Anchorman: The Legend of Ron Burgundy. Judd Apatow was so impressed by his performance that he approached Carell to work on a film together, which is what led to the blockbuster 40 Year Old Virgin in 2005, officially establishing him as a leading man. He moved on to play other comedic roles such as Uncle Arthur (a role originated by Paul Lynde) in the film adaptation of Bewitched, Maxwell Smart (a role originated by Don Adams) in the film adaptation of Get Smart, and the main character Gru in the Despicable Me franchise, among others. Along the way, he was cast and shot to television infamy as the aforementioned Michael Scott on The Office.
Carell’s first foray into less overt comedy was his role in 2006’s Little Miss Sunshine as Frank, Abigail Breslin’s gay suicidal uncle who the family invites into their home to care for. While overall Little Miss Sunshine is a comedy, the humor tends towards the dark, and Uncle Frank’s character arc in particular is imbued with deep sadness and was an indication that he might be capable of stretching beyond the broad bombastic humor of his onscreen performances to date.
After leaving The Office, Carell was cast in the true crime drama film Foxcatcher, also starring Mark Ruffalo and Channing Tatum - Carell played millionaire and eventually convicted murderer John Eluthere du Pont. This film is a very uncomfortable watch - mostly because Du Pont was a very strange man - and it’s tempting to laugh at Carell’s performance at first mostly because of the very large prosthetic nose he had to wear in order to portray Du Pont, and his awkward mannerisms and stilted speaking cadence.
Once you get past the obvious oddities, though, it’s clear that Carell was extremely comfortable handling himself in a dramatic role, and it garnered him an Oscar nomination.
Since then, he seems to have flipped very quickly and seamlessly into becoming a serious dramatic film actor, with roles in The Big Short and Battle of the Sexes. In 2018 he carried the film adaptation of journalist David Sheff’s memoir Beautiful Boy playing Sheff alongside Timothee Chalamet as his son Nic struggled with drug addiction, for which he received immense critical acclaim. This film is absolutely harrowing to watch, but the father-son chemistry between Chalamet and Carell is very believable, and Carell’s performance is heartbreaking. He subsequently played Donald Rumsfeld in Adam McCay’s political satire comedy-drama Vice about the life of Dick Cheney (played by Christian Bale). This film wasn’t as well received as Beautiful Boy but Carell again received praise for his performance.
Carell returned to television in 2019 to star on Apple TV’s drama The Morning Show with Reese Witherspoon and Jennifer Aniston, playing Mitch Kessler, a morning show news anchor who is fired due to a sexual misconduct accusation, for which he was nominated for an Emmy Award for Outstanding Lead Actor in a Drama Series.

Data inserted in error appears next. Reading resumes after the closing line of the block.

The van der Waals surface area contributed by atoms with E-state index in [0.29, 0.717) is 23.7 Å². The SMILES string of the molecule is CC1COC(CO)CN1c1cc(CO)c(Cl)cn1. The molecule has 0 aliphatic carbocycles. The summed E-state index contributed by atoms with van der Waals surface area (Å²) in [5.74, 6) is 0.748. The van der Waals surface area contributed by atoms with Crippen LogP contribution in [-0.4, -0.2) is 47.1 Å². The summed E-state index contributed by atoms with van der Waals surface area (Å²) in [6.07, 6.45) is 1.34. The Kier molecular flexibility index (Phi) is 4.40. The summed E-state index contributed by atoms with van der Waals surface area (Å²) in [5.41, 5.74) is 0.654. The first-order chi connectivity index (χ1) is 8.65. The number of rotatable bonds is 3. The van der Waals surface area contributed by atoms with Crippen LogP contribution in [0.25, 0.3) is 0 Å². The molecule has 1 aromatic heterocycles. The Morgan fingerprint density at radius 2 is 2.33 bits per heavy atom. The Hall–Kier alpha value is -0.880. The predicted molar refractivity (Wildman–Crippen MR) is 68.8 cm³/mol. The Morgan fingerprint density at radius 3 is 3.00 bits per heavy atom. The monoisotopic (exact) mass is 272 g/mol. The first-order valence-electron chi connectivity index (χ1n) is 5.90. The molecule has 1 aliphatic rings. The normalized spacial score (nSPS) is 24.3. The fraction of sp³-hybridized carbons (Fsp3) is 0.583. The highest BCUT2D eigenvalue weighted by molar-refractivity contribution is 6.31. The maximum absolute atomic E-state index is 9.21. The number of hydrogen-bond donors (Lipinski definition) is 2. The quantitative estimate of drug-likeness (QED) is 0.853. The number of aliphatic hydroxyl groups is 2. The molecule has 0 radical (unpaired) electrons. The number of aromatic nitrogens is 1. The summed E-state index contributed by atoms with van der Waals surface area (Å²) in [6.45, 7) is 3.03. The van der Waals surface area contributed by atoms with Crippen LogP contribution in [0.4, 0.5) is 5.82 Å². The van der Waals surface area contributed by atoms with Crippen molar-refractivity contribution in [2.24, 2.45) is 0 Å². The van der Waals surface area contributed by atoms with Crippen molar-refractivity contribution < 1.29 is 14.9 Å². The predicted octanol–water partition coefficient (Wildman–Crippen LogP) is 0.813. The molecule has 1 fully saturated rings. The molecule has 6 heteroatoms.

Which ends up looping me back to The Patient. Carell is 60 years old now (the mind boggles, especially when I revisit old clips of him in his early 30s on the Dana Carvey Show). His salt and pepper hair and beard and calm yet assertive speaking voice lend him a level of gravitas that was hard to fathom when watching him bumble around as Michael Scott, and given that The Patient is essentially a two-hander with him and Gleeson (and Grier, for the dissociation scenes), he is absolutely riveting to watch, holding his own with both actors (who are exceptional in their own distinctive ways, as his presence grounds every moment he is on screen. You can’t take your eyes off him.
There are moments in The Patient (and I noticed this in Beautiful Boy, too) when he raises his voice to shout and in my mind, I can hear echoes of him screaming at Stephen Colbert on The Daily Show or howling “KELLY CLARKSON!” in pain during the infamous chest-waxing scene in The 40 Year Old Virgin, and occasionally it will take me out of the moment and remind me that I’m watching Steve Carell, Noted Funny Man.
But these brief flashes of memory of his lighter fare aren’t bad, per se. As an Old Millennial, I basically grew up watching Steve Carell, and as I experience my own transformations as I age, I have nothing but admiration for Carell as an actor, to be able to be so fully versatile that he can disappear into a role like David Sheff or Alan Strauss and carry a dramatic film or show so capably after so many years as a comedian. The small reminders of how far he has come as a performer I get when I hear that familiar yelling timbre in his voice make me smile. Is it weird to say I’m proud of Steve Carell? Maybe it is, but no matter, I am proud of him and I can’t wait to see what he does next.
Reeya is a musician and writer based in NY's Capital District. Her debut album The Way Up was released on January 27, 2022. She can frequently be seen in her car on the NYS Thruway cursing traffic on her way to the Hudson Valley for band rehearsals or to Brooklyn for recording sessions. In her other life, she works as a staff accountant for a management company that oversees veterinary practices nationwide, enjoys watching Law & Order SVU returns while eating gummy bears, and has a film degree from Vassar College that she does not use.